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Bible Commentaries

Whedon's Commentary on the Bible

1 Chronicles 9

There is a noticeable resemblance between the list of the inhabitants of Jerusalem here given, (1 Chronicles 9:2-17,) and that which is recorded in Nehemiah 11:0. Both lists agree in their general plan, and in a considerable number of their names, but otherwise they differ much. These correspondences and differences have led to three different opinions as to their relation to each other. 1.) Both lists are to be referred to the same time, and were derived from a common source, namely, an older document, which contained a fuller list of names, and was every way more complete than either of these. The writers of these lists, accordingly, selected from the fuller document before them only such names and facts as suited each his particular purpose. 2.) Keil holds that the present list refers to the population of Jerusalem before the exile, and that of Nehemiah to a period subsequent to the return from exile. 3.) A third opinion is, that this list is, according to 1 Chronicles 9:2, a register of “the first inhabitants” who settled in Jerusalem after the exile, while that of Nehemiah belongs to the later times of Nehemiah himself, and speaks of those who dwelt in neighbouring cities as well as those who dwelt in Jerusalem. This opinion seems, on the whole, to be the best sustained.

Verse 2

2. Israelites… priests… Levites… Nethinim Four classes of inhabitants. The Israelites here denote the mass of the people, the laity, as distinguished from the three classes next named.

The Nethinim The given ones. Hebrew, נתינים ; Septuagint οι δεδομενοι . Here this name first occurs as an appellative, though the participle Nethunim, ( נתונם ,) from the same root, is applied to the Levites of the time of Moses.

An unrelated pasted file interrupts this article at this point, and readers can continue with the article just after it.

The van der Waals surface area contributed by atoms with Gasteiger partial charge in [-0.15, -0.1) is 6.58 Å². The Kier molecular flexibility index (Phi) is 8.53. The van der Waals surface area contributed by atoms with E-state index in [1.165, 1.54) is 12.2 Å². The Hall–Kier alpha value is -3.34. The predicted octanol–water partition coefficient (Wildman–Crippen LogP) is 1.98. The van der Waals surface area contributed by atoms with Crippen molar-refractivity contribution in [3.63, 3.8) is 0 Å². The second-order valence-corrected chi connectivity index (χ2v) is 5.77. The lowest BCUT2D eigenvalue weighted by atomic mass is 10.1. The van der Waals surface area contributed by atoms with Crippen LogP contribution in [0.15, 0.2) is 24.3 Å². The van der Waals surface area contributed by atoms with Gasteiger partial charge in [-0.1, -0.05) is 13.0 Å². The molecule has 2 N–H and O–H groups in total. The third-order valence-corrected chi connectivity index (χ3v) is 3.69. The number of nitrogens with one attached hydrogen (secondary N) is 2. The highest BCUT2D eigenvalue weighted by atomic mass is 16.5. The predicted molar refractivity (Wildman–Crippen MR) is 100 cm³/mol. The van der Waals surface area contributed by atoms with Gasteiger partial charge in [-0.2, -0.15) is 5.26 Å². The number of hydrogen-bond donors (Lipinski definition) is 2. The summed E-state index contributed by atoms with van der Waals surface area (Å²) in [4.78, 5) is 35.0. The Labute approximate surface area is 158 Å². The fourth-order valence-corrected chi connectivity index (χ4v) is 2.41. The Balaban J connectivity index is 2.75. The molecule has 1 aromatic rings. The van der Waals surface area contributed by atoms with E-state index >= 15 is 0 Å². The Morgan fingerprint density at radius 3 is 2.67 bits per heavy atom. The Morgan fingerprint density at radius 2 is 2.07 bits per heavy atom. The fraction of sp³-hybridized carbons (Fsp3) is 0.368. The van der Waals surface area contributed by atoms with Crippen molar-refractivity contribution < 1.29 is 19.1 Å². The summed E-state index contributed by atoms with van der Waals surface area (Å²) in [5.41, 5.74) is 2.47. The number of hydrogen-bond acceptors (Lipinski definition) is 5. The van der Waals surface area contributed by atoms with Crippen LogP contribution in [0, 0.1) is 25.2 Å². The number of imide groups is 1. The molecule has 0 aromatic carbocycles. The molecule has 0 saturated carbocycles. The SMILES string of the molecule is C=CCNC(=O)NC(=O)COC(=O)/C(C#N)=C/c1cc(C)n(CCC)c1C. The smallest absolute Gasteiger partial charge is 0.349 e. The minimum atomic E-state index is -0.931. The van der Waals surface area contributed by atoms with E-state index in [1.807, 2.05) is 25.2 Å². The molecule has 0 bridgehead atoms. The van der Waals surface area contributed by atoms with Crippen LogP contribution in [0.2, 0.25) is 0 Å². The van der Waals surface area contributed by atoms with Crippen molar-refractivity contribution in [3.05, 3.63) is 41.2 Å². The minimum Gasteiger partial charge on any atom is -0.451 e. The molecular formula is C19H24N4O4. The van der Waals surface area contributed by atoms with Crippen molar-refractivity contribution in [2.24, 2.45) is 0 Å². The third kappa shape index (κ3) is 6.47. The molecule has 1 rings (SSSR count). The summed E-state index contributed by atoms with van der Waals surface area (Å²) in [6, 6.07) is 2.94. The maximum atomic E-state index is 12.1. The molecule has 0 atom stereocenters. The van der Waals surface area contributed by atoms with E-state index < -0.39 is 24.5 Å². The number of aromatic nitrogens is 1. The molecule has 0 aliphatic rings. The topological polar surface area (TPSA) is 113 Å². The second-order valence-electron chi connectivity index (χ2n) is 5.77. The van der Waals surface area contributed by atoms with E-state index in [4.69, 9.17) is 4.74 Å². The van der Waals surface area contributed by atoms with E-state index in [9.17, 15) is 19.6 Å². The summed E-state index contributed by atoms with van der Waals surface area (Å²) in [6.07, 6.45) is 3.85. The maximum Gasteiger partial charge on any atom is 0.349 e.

Numbers 3:9; Numbers 8:19. The Levites were given to Aaron and his sons to do service in the tabernacle. At a later time a number of captive Midianites were given to the Levites to assist them in the charge of the tabernacle, (Numbers 31:47;) and still later the Gibeonites were also given to be “hewers of wood and drawers of water for the congregation, and for the altar of the Lord.” Joshua 9:27. Jewish tradition regards the Nethinim as descendants of those ancient Gibeonitish sanctuary slaves, so that they seem ever to have borne the stigma of a Canaanitish origin. Their work was to perform the menial and laborious service connected with the sanctuary, such as carrying wood and water, and any similar labour which the Levites might require of them. “The only period at which they rise into any thing like prominence, is that of the return from the captivity. In that return the priests were conspicuous and numerous; but the Levites, for some reason unknown to us, hung back. Under Zerubbabel there were but three hundred and forty-one Levites to four thousand two hundred and eighty-nine priests. Ezra 2:36-42. Under Ezra none came up till after a special call. Ezra 8:15. The services of the Nethinim were consequently of more importance, but in their case, also, the small number of those that joined indicates that many preferred remaining in the land of their exile to returning to their old service. Those that did come were consequently thought worthy of special mention. The names of their families were registered with as much care as those of the priests. Ezra 2:43-58. They were admitted, in strict conformity to the letter of the rule of Deuteronomy 29:11, to join in the great covenant with which the restored people inaugurated its new life. Nehemiah 10:28. They, like the priests and Levites, were exempted from taxation by the Persian satraps. Ezra 7:24. They were also under the control of a chief of their own body. Ezra 2:43; Nehemiah 7:46. They took an active part in the work of rebuilding the city, (Nehemiah 3:26,) and the tower of Ophel was assigned to some of them as a residence, (Nehemiah 11:21,) while others dwelt with the Levites in their cities. Ezra 2:70. They took their place in the chronicles of the time as next in order to the Levites.” SMITH’S Bib. Dict.

Verse 11